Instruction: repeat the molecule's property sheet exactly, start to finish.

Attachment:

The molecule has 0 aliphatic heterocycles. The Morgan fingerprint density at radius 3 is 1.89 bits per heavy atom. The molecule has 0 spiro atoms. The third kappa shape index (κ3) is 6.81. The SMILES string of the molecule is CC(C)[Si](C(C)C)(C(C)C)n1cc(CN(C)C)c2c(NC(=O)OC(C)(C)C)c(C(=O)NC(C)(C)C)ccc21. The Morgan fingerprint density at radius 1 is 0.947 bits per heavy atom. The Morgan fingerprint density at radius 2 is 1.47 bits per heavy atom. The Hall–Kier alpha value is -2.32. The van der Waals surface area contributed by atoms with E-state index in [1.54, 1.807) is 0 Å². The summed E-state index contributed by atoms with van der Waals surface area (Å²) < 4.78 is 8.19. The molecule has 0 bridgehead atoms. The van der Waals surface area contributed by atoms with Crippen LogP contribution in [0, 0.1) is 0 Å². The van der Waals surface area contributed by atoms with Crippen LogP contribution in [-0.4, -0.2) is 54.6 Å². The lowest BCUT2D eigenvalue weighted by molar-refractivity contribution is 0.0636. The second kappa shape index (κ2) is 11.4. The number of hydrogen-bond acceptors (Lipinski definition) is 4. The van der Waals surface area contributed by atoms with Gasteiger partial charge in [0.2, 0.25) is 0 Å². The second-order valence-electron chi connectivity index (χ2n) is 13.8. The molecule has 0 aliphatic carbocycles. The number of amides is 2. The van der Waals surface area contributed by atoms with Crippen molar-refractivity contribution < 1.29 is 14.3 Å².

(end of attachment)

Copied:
The molecule has 0 aliphatic heterocycles. The Morgan fingerprint density at radius 3 is 1.89 bits per heavy atom. The molecule has 0 spiro atoms. The third kappa shape index (κ3) is 6.81. The SMILES string of the molecule is CC(C)[Si](C(C)C)(C(C)C)n1cc(CN(C)C)c2c(NC(=O)OC(C)(C)C)c(C(=O)NC(C)(C)C)ccc21. The Morgan fingerprint density at radius 1 is 0.947 bits per heavy atom. The Morgan fingerprint density at radius 2 is 1.47 bits per heavy atom. The Hall–Kier alpha value is -2.32. The van der Waals surface area contributed by atoms with E-state index in [1.54, 1.807) is 0 Å². The summed E-state index contributed by atoms with van der Waals surface area (Å²) < 4.78 is 8.19. The molecule has 0 bridgehead atoms. The van der Waals surface area contributed by atoms with Crippen LogP contribution in [0, 0.1) is 0 Å². The van der Waals surface area contributed by atoms with Crippen LogP contribution in [-0.4, -0.2) is 54.6 Å². The lowest BCUT2D eigenvalue weighted by molar-refractivity contribution is 0.0636. The second kappa shape index (κ2) is 11.4. The number of hydrogen-bond acceptors (Lipinski definition) is 4. The van der Waals surface area contributed by atoms with Gasteiger partial charge in [0.2, 0.25) is 0 Å². The second-order valence-electron chi connectivity index (χ2n) is 13.8. The molecule has 0 aliphatic carbocycles. The number of amides is 2. The van der Waals surface area contributed by atoms with Crippen molar-refractivity contribution < 1.29 is 14.3 Å².